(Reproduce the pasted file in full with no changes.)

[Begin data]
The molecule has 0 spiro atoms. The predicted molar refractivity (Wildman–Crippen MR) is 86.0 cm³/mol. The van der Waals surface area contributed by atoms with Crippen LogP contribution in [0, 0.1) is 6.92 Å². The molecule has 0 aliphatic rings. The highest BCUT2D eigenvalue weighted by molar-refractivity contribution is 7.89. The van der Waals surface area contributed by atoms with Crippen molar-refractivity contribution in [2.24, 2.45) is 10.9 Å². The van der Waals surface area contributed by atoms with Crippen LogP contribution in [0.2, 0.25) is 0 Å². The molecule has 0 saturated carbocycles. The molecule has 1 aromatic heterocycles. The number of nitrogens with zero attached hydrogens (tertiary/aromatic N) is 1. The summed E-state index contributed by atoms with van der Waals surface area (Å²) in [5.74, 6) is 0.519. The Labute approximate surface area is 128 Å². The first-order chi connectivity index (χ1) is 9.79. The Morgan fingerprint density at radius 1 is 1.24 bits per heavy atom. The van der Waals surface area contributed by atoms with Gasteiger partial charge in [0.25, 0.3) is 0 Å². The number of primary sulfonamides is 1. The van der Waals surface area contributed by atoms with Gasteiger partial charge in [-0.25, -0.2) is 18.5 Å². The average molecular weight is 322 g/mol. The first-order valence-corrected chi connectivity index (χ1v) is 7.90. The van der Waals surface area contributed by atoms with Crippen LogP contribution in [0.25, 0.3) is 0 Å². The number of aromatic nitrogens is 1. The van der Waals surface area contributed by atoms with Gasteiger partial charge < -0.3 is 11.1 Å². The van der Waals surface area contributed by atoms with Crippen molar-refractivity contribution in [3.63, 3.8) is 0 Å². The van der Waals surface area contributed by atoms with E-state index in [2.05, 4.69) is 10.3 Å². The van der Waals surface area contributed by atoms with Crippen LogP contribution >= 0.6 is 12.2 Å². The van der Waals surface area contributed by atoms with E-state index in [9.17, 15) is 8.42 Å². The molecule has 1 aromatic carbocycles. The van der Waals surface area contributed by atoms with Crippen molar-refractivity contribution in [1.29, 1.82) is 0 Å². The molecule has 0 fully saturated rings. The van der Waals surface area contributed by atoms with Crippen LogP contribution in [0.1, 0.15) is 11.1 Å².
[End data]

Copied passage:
The molecule has 0 spiro atoms. The predicted molar refractivity (Wildman–Crippen MR) is 86.0 cm³/mol. The van der Waals surface area contributed by atoms with Crippen LogP contribution in [0, 0.1) is 6.92 Å². The molecule has 0 aliphatic rings. The highest BCUT2D eigenvalue weighted by molar-refractivity contribution is 7.89. The van der Waals surface area contributed by atoms with Crippen molar-refractivity contribution in [2.24, 2.45) is 10.9 Å². The van der Waals surface area contributed by atoms with Crippen LogP contribution in [0.2, 0.25) is 0 Å². The molecule has 0 saturated carbocycles. The molecule has 1 aromatic heterocycles. The number of nitrogens with zero attached hydrogens (tertiary/aromatic N) is 1. The summed E-state index contributed by atoms with van der Waals surface area (Å²) in [5.74, 6) is 0.519. The Labute approximate surface area is 128 Å². The first-order chi connectivity index (χ1) is 9.79. The Morgan fingerprint density at radius 1 is 1.24 bits per heavy atom. The van der Waals surface area contributed by atoms with Gasteiger partial charge in [0.25, 0.3) is 0 Å². The number of primary sulfonamides is 1. The van der Waals surface area contributed by atoms with Gasteiger partial charge in [-0.25, -0.2) is 18.5 Å². The average molecular weight is 322 g/mol. The first-order valence-corrected chi connectivity index (χ1v) is 7.90. The van der Waals surface area contributed by atoms with Crippen LogP contribution in [0.25, 0.3) is 0 Å². The number of aromatic nitrogens is 1. The van der Waals surface area contributed by atoms with Gasteiger partial charge < -0.3 is 11.1 Å². The van der Waals surface area contributed by atoms with Crippen molar-refractivity contribution in [3.63, 3.8) is 0 Å². The van der Waals surface area contributed by atoms with E-state index in [2.05, 4.69) is 10.3 Å². The van der Waals surface area contributed by atoms with Crippen LogP contribution >= 0.6 is 12.2 Å². The van der Waals surface area contributed by atoms with E-state index in [9.17, 15) is 8.42 Å². The molecule has 1 aromatic carbocycles. The van der Waals surface area contributed by atoms with Crippen molar-refractivity contribution in [1.29, 1.82) is 0 Å². The molecule has 0 fully saturated rings. The van der Waals surface area contributed by atoms with Crippen LogP contribution in [0.1, 0.15) is 11.1 Å².